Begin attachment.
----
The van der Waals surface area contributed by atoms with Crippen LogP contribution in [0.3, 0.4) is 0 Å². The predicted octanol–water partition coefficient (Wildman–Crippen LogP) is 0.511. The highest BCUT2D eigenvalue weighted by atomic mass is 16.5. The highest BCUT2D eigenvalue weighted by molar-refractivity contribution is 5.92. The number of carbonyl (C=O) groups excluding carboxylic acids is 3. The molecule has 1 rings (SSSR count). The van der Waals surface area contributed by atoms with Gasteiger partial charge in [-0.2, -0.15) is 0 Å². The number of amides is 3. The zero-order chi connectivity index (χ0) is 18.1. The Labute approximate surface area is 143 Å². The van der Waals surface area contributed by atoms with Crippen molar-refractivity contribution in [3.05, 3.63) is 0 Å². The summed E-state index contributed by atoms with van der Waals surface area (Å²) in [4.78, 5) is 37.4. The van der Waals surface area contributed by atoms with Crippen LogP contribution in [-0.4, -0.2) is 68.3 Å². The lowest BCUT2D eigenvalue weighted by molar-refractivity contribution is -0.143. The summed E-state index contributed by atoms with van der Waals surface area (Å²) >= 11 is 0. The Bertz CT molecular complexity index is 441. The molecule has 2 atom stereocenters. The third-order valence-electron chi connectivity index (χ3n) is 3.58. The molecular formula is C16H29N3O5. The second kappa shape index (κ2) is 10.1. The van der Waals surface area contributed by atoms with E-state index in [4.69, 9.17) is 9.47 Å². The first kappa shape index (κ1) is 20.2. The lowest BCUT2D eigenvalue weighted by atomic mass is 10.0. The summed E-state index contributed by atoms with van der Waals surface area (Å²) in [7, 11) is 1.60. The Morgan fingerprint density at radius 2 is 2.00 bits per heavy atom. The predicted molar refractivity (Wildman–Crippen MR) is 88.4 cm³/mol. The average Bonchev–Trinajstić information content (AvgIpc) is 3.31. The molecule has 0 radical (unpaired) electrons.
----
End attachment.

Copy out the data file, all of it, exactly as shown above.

The van der Waals surface area contributed by atoms with Crippen LogP contribution in [0.3, 0.4) is 0 Å². The predicted octanol–water partition coefficient (Wildman–Crippen LogP) is 0.511. The highest BCUT2D eigenvalue weighted by atomic mass is 16.5. The highest BCUT2D eigenvalue weighted by molar-refractivity contribution is 5.92. The number of carbonyl (C=O) groups excluding carboxylic acids is 3. The molecule has 1 rings (SSSR count). The van der Waals surface area contributed by atoms with Gasteiger partial charge in [-0.2, -0.15) is 0 Å². The number of amides is 3. The zero-order chi connectivity index (χ0) is 18.1. The Labute approximate surface area is 143 Å². The van der Waals surface area contributed by atoms with Crippen molar-refractivity contribution in [3.05, 3.63) is 0 Å². The summed E-state index contributed by atoms with van der Waals surface area (Å²) in [4.78, 5) is 37.4. The van der Waals surface area contributed by atoms with Crippen LogP contribution in [-0.4, -0.2) is 68.3 Å². The lowest BCUT2D eigenvalue weighted by molar-refractivity contribution is -0.143. The summed E-state index contributed by atoms with van der Waals surface area (Å²) >= 11 is 0. The Bertz CT molecular complexity index is 441. The molecule has 2 atom stereocenters. The third-order valence-electron chi connectivity index (χ3n) is 3.58. The molecular formula is C16H29N3O5. The second kappa shape index (κ2) is 10.1. The van der Waals surface area contributed by atoms with E-state index in [4.69, 9.17) is 9.47 Å². The first kappa shape index (κ1) is 20.2. The lowest BCUT2D eigenvalue weighted by atomic mass is 10.0. The summed E-state index contributed by atoms with van der Waals surface area (Å²) in [7, 11) is 1.60. The Morgan fingerprint density at radius 2 is 2.00 bits per heavy atom. The predicted molar refractivity (Wildman–Crippen MR) is 88.4 cm³/mol. The average Bonchev–Trinajstić information content (AvgIpc) is 3.31. The molecule has 0 radical (unpaired) electrons.